I hope long before this, you are well and as mischievous as ever.
I am glad to say that waiting on you all never hurt Sister nor myself either. I never enjoyed myself as well in my life as I did while you boys were here. Yet I regretted very much we couldn't do more for your alls pleasure. But I hope you will not make this your last visit; come again and I sincerely hope we will be differently situated.
I am sorry to know that you think that Dolphie has made such an impression on my mind
about your truthfulness for as you say yourself, you never did tell me a story in your
life, and I have enough confidence in you to believe you would not trifle with my
feelings. Johnie: I never want to be convinced of the fact that you would be guilty of
such an act; for I esteem you too highly to entertain the thought for a moment, that you
would stoop so low as to try to gain a girl's affection and then flirt with her. I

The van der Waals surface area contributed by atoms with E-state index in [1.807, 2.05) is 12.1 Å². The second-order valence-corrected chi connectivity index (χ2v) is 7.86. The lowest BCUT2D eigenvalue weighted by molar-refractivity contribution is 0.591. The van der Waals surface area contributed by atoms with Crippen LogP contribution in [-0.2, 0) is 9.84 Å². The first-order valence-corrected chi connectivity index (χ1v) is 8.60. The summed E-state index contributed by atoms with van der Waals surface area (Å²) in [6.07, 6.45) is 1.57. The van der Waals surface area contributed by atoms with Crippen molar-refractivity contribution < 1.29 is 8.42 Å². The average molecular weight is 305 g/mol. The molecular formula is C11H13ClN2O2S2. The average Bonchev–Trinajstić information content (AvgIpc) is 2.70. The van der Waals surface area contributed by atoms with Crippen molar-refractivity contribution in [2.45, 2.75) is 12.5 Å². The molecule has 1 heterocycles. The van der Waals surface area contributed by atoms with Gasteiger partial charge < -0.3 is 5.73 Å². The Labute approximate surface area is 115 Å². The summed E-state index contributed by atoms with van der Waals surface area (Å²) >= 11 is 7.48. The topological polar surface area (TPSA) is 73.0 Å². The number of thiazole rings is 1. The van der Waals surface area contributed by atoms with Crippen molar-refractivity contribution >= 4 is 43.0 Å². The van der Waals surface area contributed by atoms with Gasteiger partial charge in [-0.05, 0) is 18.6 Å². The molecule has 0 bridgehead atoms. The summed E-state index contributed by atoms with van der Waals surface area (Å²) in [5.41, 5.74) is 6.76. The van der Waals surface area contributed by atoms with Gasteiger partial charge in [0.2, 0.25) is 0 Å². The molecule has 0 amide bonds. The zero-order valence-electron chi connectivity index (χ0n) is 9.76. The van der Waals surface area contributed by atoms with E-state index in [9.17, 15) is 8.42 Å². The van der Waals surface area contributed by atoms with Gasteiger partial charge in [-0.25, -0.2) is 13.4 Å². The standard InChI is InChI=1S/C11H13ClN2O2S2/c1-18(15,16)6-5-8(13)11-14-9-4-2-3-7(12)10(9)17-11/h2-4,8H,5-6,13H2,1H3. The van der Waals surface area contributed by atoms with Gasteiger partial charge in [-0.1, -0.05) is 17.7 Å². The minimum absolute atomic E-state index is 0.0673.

would like very much indeed to see you, and have a private conversation with you, and ask
you a few questions I never asked you before, and I don't deem it exactly prudent to
ask them here. But don't let this bother your mind any for I anticipate the pleasure
of seeing you again. Don't get out of the notion of coming Christmas.
Well, Johnie: as this is the fourth letter I have written today, and perhaps I am failing to interest you, I had better bid you Good Night by asking you to write soon and very soon to your ever true friend.
Please excuse brevity.
Davis, Emma. [Letter from Emma Davis to John C. Brewer, August 16, 1878]. The Portal to Texas History. http://texashistory.unt.edu/ark:/67531/metapth128702/. Accessed March 2, 2015.